There is no “hopeless” in my kingdom. Not when I’m present! It is true that you might not receive the happy ending that you hoped for: You may not get your dream job, your loved one may die, or you may be five numbers off from the Powerball. Your hope shouldn’t be in the ending, though. Your hope should be in me. I love you, I am holding you in my embrace, and I am moving in your life. What more could you hope for?
God of hope, enable us to keep our eyes on you and our hope in you in the middle of the trials and tribulations of our everyday lives. Amen.
Wednesday, November 5, 2014
“Therefore he shall give them up until the time when she who is in labor has brought forth” (Micah 5:3).
One of the hardest things for my people to do is to wait. You are so impatient. You utter a prayer and expect me to drop everything and answer it. If there’s any delay, you assume that I didn’t hear you, or accuse me of not caring. Neither is true. You’ve got to understand one thing. I’m not an ATM machine nor am I your fairy god-mother.
There is such a thing as “the right time.” At the right time I called Moses to lead my people out of Egypt and into the Promised Land. My son, Jesus, was born at just the right time; not too early and not too late. Through Micah, I promised the people of Judah a leader who would rule them for me. They had to wait, though; Micah’s words were not fulfilled immediately.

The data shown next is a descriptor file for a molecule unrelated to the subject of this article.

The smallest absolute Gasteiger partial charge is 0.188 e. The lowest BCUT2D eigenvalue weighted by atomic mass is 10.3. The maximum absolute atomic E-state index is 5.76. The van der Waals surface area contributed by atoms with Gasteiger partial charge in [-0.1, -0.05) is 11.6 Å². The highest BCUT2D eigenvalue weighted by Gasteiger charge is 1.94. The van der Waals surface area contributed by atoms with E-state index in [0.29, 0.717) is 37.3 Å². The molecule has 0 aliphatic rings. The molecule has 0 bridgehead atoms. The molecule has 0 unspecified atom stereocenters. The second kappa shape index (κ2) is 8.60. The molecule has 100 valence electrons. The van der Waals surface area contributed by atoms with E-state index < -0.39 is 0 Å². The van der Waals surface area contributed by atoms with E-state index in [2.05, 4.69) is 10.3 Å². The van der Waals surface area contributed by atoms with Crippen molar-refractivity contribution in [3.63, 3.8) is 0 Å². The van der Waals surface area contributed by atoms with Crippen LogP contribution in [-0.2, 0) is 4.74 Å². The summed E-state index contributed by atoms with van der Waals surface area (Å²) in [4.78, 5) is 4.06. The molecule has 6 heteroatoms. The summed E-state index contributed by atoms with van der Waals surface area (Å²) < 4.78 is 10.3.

So, join the multitudes of people who have lived before you and who called me Lord, along with all of my people who are living today and wait. At the right time I will move and things will happen. Until the right time comes, rest in my love and grace, take comfort in my presence and renew your hope in my strength.
God of the ages, we confess that we are an impatient people. Forgive our lack of patience and those times when we question your love for us. While we wait, empower us to share your love in grace in our words and actions. Amen.